Law Practice Management Asked and Answered Blog

Category: Data

May 16, 2018

Law Firm Client Surveys – How to Collect and Report the Data


Our firm is a sixteen attorney firm in Chicago. Our marketing committee has been discussing implementing a client survey program. We are not sure where to start or how best to collect and report the data. Your thoughts would be appreciated.


Surveys can be used for a variety of purposes including the following:

I assume that you are planning on doing a client satisfaction survey in order to solicit feedback on how well the firm is meeting client needs, quality of services being provided, and additional needs that the client may have where the firm can provide services.

The type of survey will depend upon whether your clients are individuals or institutional clients such as corporate or governmental. If your clients are institutional I recommend that you conduct telephone structured telephone interviews with these clients using a interview questionnaire consisting of quantitative and qualitative questions. If you have a large number of institutional clients then you may want to consider conducting these interviews with your top fifty, twenty-five, or ten top clients and use a paper mail survey or online survey for the remainder. For individual clients you may want to use a paper survey or online survey for your entire database of individual clients and thereafter a paper mail survey or online survey at the conclusion of a matter. Another option would be to survey a random sample of your clients.

Once the surveys are completed – whether telephone interviews or paper mail or online surveys the questionnaires/surveys will need to be tabulated and provided in some form of a report. Some firms use two Excel spreadsheets – one for the quantitative responses and one for the qualitative/narrative responses for interview and paper mail questionnaires.  Then averages, percentages, and other summary statistics can be calculated for the quantitative responses. If you use an online survey service such as Survey Monkey the tabulation and the statistics will be done already for these surveys. If you have a Survey Monkey account you could also enter your interview questionnaire and paper mail questionnaires responses into Survey Monkey and use it rather than Excel. If you want more sophisticated statistical analysis you might want to look into statistical software such as SPSS which is sold and marketed by IBM.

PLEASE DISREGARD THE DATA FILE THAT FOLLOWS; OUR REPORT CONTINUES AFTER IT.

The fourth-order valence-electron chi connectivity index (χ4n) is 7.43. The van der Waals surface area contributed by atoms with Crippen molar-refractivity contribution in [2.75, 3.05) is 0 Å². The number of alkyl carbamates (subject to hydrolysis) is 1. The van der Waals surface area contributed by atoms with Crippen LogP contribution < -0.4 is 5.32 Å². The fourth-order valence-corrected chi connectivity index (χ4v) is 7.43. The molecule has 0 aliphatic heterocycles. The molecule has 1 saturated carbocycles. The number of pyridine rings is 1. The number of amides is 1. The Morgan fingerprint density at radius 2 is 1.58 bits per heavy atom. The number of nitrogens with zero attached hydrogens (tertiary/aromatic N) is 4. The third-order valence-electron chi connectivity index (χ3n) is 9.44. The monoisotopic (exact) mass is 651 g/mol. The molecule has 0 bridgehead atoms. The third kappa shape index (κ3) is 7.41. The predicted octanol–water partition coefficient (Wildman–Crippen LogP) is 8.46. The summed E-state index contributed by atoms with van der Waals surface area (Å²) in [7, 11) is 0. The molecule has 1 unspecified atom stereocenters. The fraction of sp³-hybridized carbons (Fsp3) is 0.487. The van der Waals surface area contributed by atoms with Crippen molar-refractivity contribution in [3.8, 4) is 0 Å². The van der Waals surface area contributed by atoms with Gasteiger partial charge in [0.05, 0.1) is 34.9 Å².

Once you have summarized analyzed the questionnaires you may want to prepare a summary report document using your word processing software. Include the tabulation, statistical calculations, charts, etc. as attachments to the report.

There are several articles on our website – see links below – that discuss client satisfaction survey programs and how to get started.

Click here for our blog on client service

Click here for our article on client satisfaction

Click here for our article on client surveys 

Click here for our article on analyzing survey results

Click here for our article on developing your client service improvement plan

Click here for our article on tips for rewarding and recognizing employees

John W. Olmstead, MBA, Ph.D, CMC

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